Diagram 4 - Capacitances in series

Capacitances in series

Inductors

An inductor is a device which resists change in current flow. Usually it has a low DC resistance but a high AC impedance. This means that it passes DC well, but does not pass AC easily. It is electrically opposite to the capacitor. Its value is expressed in Henries (more commonly milliHenries). There are two major types of inductors, air core and iron core. The other important factor is the gauge of wire that is used to make the inductor. The heavier the gauge, the less signal loss and the higher the current capability. For a given value and wire gauge, air core inductors are more expensive, but they do offer some benefits. The greater the current flowing through an inductor, the larger the magnetic field produced. With iron core inductors, there is a point where the core saturates and no greater field may be produced. At this point, severe distortion sets in. Air core inductors for the most part do not exhibit saturation.

An inductor’s impedance is proportional to frequency. They are used in noise suppression and speaker crossovers. Placed in series with a speaker, it forms a 6 dB / octave low pass filter. Placed in series with a components B+ lead, they will suppress noise.

Semiconductors

A diode (or rectifier) is a semiconductor which allows current to flow in only one direction. It can be used to change (rectify) AC into DC. The two leads of a diode are labeled anode and cathode. A diode is said to be forward biased when its cathode is at least .7 volt more negative than its anode. A diode is reverse biased when its cathode is not at least .7 volt more negative than its anode. Forward biasing a diode causes current to flow, and reverse biasing causes no current to flow. Although there are numerous types of diodes, the ones of interest to the mobile electronics installer are power diodes, or rectifiers. A rectifier’s value is expressed in amps, and is the maximum forward current which the device can safely handle.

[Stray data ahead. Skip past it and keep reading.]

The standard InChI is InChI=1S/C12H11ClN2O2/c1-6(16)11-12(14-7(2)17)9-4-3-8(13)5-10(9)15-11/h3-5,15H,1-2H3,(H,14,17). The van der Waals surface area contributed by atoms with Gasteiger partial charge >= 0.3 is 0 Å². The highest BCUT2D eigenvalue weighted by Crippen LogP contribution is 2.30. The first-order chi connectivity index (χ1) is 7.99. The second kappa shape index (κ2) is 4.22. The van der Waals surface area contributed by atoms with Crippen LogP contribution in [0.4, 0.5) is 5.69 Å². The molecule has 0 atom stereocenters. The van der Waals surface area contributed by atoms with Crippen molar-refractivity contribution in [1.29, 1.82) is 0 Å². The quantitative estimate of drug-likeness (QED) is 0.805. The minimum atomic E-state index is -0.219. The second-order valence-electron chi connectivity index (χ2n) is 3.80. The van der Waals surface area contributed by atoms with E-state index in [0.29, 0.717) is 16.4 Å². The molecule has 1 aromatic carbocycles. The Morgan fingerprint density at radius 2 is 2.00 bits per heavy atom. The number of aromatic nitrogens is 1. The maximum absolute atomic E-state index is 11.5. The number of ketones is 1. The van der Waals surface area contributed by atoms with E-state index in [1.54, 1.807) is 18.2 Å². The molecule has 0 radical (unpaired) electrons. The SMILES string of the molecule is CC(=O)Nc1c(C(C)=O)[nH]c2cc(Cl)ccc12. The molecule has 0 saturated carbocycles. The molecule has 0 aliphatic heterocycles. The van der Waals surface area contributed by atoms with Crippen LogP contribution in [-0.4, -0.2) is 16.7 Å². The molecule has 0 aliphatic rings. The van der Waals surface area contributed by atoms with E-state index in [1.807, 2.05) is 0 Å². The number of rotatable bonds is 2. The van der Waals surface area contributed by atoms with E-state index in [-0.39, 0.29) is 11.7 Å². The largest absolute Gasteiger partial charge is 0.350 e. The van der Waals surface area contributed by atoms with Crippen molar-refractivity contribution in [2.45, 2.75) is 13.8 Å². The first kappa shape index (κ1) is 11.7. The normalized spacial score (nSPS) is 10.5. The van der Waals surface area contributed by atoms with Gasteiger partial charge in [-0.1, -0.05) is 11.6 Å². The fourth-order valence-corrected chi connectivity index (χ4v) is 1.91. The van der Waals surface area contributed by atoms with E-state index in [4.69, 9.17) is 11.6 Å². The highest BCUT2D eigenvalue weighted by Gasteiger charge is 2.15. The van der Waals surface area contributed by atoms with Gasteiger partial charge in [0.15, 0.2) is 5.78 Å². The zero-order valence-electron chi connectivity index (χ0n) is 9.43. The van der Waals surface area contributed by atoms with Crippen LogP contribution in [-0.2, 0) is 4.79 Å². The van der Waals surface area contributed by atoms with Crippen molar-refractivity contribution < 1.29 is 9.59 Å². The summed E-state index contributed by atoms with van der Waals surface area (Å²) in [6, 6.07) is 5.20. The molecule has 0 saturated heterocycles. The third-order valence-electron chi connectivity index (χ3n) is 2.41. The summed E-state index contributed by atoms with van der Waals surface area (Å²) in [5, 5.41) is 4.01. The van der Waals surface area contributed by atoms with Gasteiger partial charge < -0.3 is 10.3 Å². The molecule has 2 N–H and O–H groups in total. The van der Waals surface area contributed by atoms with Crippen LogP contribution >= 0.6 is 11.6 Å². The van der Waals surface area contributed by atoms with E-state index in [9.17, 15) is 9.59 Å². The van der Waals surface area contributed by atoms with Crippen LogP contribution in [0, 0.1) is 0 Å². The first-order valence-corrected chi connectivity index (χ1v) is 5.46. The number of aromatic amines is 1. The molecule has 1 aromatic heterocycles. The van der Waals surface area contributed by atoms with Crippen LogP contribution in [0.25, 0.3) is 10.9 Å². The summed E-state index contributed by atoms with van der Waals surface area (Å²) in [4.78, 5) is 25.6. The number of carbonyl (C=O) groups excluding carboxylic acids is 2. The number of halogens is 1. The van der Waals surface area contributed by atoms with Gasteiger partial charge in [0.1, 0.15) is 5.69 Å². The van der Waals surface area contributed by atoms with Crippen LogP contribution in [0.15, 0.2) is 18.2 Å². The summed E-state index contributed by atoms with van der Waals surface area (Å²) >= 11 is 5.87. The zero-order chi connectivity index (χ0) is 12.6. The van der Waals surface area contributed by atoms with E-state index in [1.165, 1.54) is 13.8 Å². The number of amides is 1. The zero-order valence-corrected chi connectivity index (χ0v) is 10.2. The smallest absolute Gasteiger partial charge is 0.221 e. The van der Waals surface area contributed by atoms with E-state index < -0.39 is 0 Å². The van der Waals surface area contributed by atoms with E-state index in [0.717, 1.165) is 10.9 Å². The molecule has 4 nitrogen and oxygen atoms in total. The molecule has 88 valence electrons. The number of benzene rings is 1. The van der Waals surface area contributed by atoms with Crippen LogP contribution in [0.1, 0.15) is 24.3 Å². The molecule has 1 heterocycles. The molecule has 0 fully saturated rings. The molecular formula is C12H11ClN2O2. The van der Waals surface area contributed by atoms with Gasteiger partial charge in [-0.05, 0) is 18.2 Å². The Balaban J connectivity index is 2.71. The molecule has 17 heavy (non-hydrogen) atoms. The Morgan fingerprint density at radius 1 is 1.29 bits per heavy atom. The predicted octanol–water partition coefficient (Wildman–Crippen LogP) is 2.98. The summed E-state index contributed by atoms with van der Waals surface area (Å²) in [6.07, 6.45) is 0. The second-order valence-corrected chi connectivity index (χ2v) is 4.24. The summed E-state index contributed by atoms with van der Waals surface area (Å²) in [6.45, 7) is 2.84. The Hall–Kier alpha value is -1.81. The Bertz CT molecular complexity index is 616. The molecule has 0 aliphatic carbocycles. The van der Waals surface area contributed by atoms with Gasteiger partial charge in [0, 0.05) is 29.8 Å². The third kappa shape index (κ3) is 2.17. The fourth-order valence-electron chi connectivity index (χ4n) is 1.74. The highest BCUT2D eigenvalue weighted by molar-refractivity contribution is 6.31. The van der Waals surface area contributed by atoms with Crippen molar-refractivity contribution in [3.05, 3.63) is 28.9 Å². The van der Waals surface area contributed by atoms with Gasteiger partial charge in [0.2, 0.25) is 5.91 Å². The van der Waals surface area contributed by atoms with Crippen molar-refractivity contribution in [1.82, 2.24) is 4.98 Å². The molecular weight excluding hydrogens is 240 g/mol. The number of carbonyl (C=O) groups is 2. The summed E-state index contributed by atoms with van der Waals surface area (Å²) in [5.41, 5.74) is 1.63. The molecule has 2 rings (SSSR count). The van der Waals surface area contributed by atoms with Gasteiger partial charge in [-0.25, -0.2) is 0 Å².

There are other parameters which are of importance when selecting a rectifier. The peak inverse voltage (PIV) is the highest voltage which can be present while the rectifier is reverse biased.

Transistors are semiconductor devices which either act as current amplifiers, voltage amplifiers, or switches. The two most often used in mobile electronics are the bipolar and the metal oxide semiconductor field effect transistor (Mosfet). They act as “valves” where a small change in control current or voltage on the input yields a great change in current or voltage at the output.

The chief disadvantage to using bipolar transistors is “thermal runaway”. Thermal runaway is characteristic of bipolar transistors which causes more current to flow when the transistor gets hot. As more current flows, more heat is dissipated allowing even more current to flow. This cycle continues until the transistor destroys itself.

Mosfets are more similar to vacuum tubes in operation than bipolar transistors. They are transconductance devices, which means that the input works on voltage only without the need for current. They have extremely high input impedances. They act primarily as voltage amplifiers. Mosfets do not exhibit thermal runaway like bipolars do, as when Mosfets get hot, they actually allow less current to flow.

Kirchoff's Laws

Kirchoff’s voltage law states that the sum of the voltage rises and drops in a closed loop circuit is zero.

Kirchoff’s Current law states that the sum of currents entering a junction must equal the sum of currents leaving a junction.

What this means is, that in a series circuit the current flow through a circuit is the same at all points. With this in mind, we can determine the voltage drop across a resistance based upon the current and resistance.

This can best be described graphically as shown in Diagrams 5,6 & 7.

Diagram 5 - Kirchoff’s Voltage Law

Kirchoff’s Voltage Law

Diagram 6 - Kirchoff’s Current Law (series)

Kirchoff’s Current Law (series)

Diagram 7 - Kirchoff’s Current Law (parallel)

Kirchoff’s Current Law (parallel)

Join Us!